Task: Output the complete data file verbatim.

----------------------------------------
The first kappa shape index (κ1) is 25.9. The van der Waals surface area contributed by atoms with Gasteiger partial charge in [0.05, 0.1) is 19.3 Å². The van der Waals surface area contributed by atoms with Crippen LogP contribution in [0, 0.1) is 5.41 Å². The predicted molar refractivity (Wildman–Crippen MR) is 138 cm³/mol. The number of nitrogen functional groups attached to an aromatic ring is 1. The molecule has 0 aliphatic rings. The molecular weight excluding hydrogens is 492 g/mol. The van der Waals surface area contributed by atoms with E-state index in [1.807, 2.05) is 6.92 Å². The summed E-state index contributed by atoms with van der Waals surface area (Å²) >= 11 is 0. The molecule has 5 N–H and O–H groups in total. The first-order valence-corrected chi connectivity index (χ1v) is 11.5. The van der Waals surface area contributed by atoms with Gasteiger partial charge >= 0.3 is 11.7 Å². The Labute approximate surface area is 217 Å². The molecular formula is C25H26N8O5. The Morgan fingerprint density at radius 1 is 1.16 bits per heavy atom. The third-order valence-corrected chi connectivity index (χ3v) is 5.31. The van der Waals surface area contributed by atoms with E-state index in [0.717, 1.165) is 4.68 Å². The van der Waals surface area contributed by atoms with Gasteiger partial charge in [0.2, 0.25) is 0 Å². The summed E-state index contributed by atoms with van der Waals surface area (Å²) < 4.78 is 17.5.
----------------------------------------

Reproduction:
The first kappa shape index (κ1) is 25.9. The van der Waals surface area contributed by atoms with Gasteiger partial charge in [0.05, 0.1) is 19.3 Å². The van der Waals surface area contributed by atoms with Crippen LogP contribution in [0, 0.1) is 5.41 Å². The predicted molar refractivity (Wildman–Crippen MR) is 138 cm³/mol. The number of nitrogen functional groups attached to an aromatic ring is 1. The molecule has 0 aliphatic rings. The molecular weight excluding hydrogens is 492 g/mol. The van der Waals surface area contributed by atoms with E-state index in [1.807, 2.05) is 6.92 Å². The summed E-state index contributed by atoms with van der Waals surface area (Å²) >= 11 is 0. The molecule has 5 N–H and O–H groups in total. The first-order valence-corrected chi connectivity index (χ1v) is 11.5. The van der Waals surface area contributed by atoms with Gasteiger partial charge >= 0.3 is 11.7 Å². The Labute approximate surface area is 217 Å². The molecular formula is C25H26N8O5. The Morgan fingerprint density at radius 1 is 1.16 bits per heavy atom. The third-order valence-corrected chi connectivity index (χ3v) is 5.31. The van der Waals surface area contributed by atoms with E-state index in [0.717, 1.165) is 4.68 Å². The van der Waals surface area contributed by atoms with Gasteiger partial charge in [0.2, 0.25) is 0 Å². The summed E-state index contributed by atoms with van der Waals surface area (Å²) < 4.78 is 17.5.